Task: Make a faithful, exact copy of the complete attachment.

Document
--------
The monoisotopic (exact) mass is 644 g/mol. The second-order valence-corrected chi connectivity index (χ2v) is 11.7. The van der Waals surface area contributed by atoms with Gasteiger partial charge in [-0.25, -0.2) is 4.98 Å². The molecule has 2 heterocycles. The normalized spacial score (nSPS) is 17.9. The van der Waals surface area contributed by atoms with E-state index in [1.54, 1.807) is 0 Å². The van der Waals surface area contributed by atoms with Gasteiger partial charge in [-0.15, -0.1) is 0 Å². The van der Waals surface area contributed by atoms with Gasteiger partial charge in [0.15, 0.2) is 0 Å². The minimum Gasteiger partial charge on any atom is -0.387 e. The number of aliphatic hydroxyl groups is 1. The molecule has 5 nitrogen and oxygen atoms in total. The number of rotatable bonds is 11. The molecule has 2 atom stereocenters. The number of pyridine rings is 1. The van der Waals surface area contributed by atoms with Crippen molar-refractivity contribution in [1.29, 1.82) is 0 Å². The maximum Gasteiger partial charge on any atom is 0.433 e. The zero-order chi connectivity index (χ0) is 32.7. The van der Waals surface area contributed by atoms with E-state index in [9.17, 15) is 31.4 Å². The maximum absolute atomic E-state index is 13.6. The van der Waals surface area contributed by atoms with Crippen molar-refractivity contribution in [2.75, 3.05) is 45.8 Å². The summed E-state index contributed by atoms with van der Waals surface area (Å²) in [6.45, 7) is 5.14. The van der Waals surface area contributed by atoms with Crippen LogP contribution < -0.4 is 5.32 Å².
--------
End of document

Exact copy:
The monoisotopic (exact) mass is 644 g/mol. The second-order valence-corrected chi connectivity index (χ2v) is 11.7. The van der Waals surface area contributed by atoms with Gasteiger partial charge in [-0.25, -0.2) is 4.98 Å². The molecule has 2 heterocycles. The normalized spacial score (nSPS) is 17.9. The van der Waals surface area contributed by atoms with E-state index in [1.54, 1.807) is 0 Å². The van der Waals surface area contributed by atoms with Gasteiger partial charge in [-0.15, -0.1) is 0 Å². The van der Waals surface area contributed by atoms with Gasteiger partial charge in [0.15, 0.2) is 0 Å². The minimum Gasteiger partial charge on any atom is -0.387 e. The number of aliphatic hydroxyl groups is 1. The molecule has 5 nitrogen and oxygen atoms in total. The number of rotatable bonds is 11. The molecule has 2 atom stereocenters. The number of pyridine rings is 1. The van der Waals surface area contributed by atoms with Crippen molar-refractivity contribution in [1.29, 1.82) is 0 Å². The maximum Gasteiger partial charge on any atom is 0.433 e. The zero-order chi connectivity index (χ0) is 32.7. The van der Waals surface area contributed by atoms with E-state index in [9.17, 15) is 31.4 Å². The maximum absolute atomic E-state index is 13.6. The van der Waals surface area contributed by atoms with Crippen molar-refractivity contribution in [2.75, 3.05) is 45.8 Å². The summed E-state index contributed by atoms with van der Waals surface area (Å²) in [6.45, 7) is 5.14. The van der Waals surface area contributed by atoms with Crippen LogP contribution < -0.4 is 5.32 Å².